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Saturday, Apr. 30, 2016

That growth isn't dog vomit

Thursday, June 4, 2009

Summer is a time of beauty with flower gardens exhibiting all shades of color and texture.

Even the various bark mulches that are used to shade the soil and retain moisture add greatly to this beauty.

Occasionally, during the summer, gardeners notice a growth on their bark mulch, which closely resembles -- should I say it -- dog vomit and even in some cases, scrambled eggs.

Hope you are not reading this article during a meal, but it is likely that with the heat and moisture currently in the area that these displays will become prominent in the coming days.

Some Extension offices have gardeners call after taking their dogs to the vet because their dogs "must have eaten something bad," causing them to get sick.

Other gardeners blame this problem on a neighbor because "they don't keep their dogs in at night."

I've always been curious to know how many veterinarians prescribe medication to correct this condition and how many neighborhood problems have escalated due to "sick" dogs.

Gardeners trying to discover what type of plants could be causing their dog's stomach problem are often surprised when told this colorful, vomit-looking mass is a unique and fascinating fungus.

Known as slime mold, these fungi were once considered to be animals due to their creeping phase. They appear in several sizes and colors with no definite shape. Slime molds come in a variety of colors (basic brown, putrid salmon, off-off white, yellow, orange or brick red), and change color as they mature. Those in mulch change on a daily basis from a bright yellow netting to a tan powder, to a dark brown dried blob.

Slime molds are like other fungi in that they reproduce by spores. When the spores are moistened, they germinate and give rise to microscopic amoeba-like organisms that either "flow" or swim in thin films of water.

These organisms are larger than bacterial cells and will engulf and digest bacteria as they are encountered. Eventually, several amoebae fuse, and when this happens, growth of the plasmodium begins. The plasmodium also preys upon bacteria and must have a moist substance on which to move.

If conditions are favorable and food is plentiful, a circular plasmodium may become 2-feet or more in diameter. Most, however, are smaller than that and form a delicate net of brown, yellow, pink or white slime where they grow.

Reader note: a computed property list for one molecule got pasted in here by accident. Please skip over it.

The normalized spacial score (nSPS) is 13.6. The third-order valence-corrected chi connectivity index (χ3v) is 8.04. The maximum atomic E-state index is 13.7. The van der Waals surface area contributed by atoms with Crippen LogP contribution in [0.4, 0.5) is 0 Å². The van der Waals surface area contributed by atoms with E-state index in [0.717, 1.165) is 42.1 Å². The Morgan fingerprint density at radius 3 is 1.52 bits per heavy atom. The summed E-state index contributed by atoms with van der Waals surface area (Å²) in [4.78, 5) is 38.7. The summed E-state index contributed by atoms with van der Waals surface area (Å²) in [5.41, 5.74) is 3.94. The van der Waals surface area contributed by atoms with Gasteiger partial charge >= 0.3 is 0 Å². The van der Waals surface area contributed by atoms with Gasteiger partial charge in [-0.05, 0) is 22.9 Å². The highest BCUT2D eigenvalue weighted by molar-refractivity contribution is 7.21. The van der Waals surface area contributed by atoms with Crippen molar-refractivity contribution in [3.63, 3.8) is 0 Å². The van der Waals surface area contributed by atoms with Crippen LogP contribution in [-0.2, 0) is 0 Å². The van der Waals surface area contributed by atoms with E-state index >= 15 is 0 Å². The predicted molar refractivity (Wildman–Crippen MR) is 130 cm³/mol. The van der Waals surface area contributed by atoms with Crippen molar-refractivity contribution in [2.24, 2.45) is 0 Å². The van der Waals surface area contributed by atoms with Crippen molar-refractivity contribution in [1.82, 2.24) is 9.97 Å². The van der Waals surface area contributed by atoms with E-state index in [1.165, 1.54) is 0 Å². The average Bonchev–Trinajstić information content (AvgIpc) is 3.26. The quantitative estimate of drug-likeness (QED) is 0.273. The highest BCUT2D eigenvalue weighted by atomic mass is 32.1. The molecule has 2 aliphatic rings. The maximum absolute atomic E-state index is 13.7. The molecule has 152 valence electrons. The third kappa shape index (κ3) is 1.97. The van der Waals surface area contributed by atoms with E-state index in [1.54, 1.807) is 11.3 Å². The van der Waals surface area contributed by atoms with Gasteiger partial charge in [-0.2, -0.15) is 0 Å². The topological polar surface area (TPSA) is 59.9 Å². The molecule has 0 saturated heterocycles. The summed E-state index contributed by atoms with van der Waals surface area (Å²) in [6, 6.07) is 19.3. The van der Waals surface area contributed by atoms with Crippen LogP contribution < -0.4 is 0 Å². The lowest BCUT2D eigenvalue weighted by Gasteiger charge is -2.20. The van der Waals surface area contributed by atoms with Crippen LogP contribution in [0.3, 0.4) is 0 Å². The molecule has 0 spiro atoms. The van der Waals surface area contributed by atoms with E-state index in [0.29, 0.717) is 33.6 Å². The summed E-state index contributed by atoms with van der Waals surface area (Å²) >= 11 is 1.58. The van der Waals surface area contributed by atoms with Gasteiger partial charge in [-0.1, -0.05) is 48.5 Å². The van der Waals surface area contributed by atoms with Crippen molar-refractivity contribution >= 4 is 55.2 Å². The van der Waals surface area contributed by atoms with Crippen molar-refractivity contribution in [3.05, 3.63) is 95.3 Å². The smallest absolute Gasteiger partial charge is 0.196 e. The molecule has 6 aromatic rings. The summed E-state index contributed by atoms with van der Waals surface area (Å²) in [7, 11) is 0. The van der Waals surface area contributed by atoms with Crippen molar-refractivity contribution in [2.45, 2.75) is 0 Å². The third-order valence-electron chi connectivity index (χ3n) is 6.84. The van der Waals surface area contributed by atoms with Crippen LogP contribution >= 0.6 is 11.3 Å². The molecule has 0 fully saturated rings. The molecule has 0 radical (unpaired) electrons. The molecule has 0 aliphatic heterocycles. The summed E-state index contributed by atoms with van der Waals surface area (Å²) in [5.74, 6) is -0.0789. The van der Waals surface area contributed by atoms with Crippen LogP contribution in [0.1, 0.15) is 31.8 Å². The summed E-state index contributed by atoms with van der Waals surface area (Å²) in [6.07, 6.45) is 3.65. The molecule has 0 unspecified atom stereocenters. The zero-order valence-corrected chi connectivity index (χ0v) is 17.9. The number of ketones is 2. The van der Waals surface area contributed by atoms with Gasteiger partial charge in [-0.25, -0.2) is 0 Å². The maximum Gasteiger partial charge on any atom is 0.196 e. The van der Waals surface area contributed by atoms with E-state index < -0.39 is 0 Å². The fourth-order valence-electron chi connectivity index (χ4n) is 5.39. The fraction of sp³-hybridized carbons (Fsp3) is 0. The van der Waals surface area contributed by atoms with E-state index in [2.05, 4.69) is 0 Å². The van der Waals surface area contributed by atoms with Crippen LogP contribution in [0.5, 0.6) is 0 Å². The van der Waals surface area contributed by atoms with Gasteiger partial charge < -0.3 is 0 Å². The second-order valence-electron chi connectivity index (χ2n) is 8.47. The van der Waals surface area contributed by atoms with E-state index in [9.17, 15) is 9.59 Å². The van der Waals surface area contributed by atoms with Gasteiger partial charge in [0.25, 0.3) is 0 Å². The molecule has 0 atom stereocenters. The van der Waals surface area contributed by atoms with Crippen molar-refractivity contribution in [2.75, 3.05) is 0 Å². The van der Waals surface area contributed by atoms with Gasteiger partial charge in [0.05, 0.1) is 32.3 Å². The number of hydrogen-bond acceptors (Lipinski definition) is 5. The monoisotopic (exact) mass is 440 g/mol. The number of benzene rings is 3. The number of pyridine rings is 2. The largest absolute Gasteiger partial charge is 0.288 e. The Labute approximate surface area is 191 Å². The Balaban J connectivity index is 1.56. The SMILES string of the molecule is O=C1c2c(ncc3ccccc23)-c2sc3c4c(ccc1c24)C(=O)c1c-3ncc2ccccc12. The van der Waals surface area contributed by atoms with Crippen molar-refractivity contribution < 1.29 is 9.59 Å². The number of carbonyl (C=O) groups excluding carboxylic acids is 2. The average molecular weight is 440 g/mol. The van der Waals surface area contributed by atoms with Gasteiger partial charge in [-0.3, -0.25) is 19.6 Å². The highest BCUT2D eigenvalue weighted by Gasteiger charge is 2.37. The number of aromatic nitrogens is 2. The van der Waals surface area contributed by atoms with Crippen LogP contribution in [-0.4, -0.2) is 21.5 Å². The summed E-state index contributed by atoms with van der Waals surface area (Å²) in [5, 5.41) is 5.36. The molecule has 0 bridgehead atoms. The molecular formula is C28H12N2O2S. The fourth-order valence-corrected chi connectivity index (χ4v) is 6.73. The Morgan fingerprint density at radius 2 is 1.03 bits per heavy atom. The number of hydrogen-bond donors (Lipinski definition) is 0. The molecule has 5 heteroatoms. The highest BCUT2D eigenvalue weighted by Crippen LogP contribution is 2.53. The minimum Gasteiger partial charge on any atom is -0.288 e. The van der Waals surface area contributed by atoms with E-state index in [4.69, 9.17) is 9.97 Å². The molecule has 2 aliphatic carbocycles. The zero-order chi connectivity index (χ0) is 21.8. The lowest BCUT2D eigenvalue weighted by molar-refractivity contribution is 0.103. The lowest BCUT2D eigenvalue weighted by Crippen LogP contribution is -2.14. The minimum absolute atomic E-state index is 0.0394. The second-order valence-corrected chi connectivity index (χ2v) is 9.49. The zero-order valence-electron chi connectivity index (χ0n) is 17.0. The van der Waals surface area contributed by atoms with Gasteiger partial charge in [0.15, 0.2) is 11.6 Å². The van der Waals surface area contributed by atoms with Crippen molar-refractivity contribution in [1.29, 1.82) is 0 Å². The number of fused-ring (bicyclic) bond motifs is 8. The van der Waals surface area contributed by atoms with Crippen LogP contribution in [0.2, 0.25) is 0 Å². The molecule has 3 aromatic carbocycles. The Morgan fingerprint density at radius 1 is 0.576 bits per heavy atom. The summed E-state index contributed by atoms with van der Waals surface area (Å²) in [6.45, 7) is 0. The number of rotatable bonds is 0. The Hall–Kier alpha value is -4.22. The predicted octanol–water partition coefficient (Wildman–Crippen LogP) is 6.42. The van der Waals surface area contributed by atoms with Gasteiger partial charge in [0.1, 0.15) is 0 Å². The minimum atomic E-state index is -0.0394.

The plasmodium moves "relatively rapidly," and may transverse a distance of several feet a day.

When substrates (logs, turf, mulch, etc.) dry and conditions for growth are no longer favorable, plasmodia aggregate to form spore-producing structures that resemble miniature puffballs. These "puffballs" may or may not be on stalks, their colors range from chocolate-brown to bluish grey to yellow to white and their intricate beauty has attracted the interest of many naturalists. A new crop of spores forms within the structures and the spores are blown away by the wind to eventually settle in new locations and start new colonies.

Preventative chemical treatments tried over the years have been found ineffective. Slime molds are more a curiosity or nuisance than a threat to gardens or lawns. Once a colony starts to form, allowing mulch to dry out, or using a garden or leaf rake in the affected area helps break up the colony and provides some control.

Like nature's other organisms, slime molds should be looked at for their beauty and enjoyed as one enjoys a mass planting of dianthus or snapdragons.

You can contact the local Purdue Extension Office by calling 829-5020 Ext. 14 in Owen County or 448-9041 in Clay County for more information or publication copies regarding this week's column topic or to RSVP for upcoming events.

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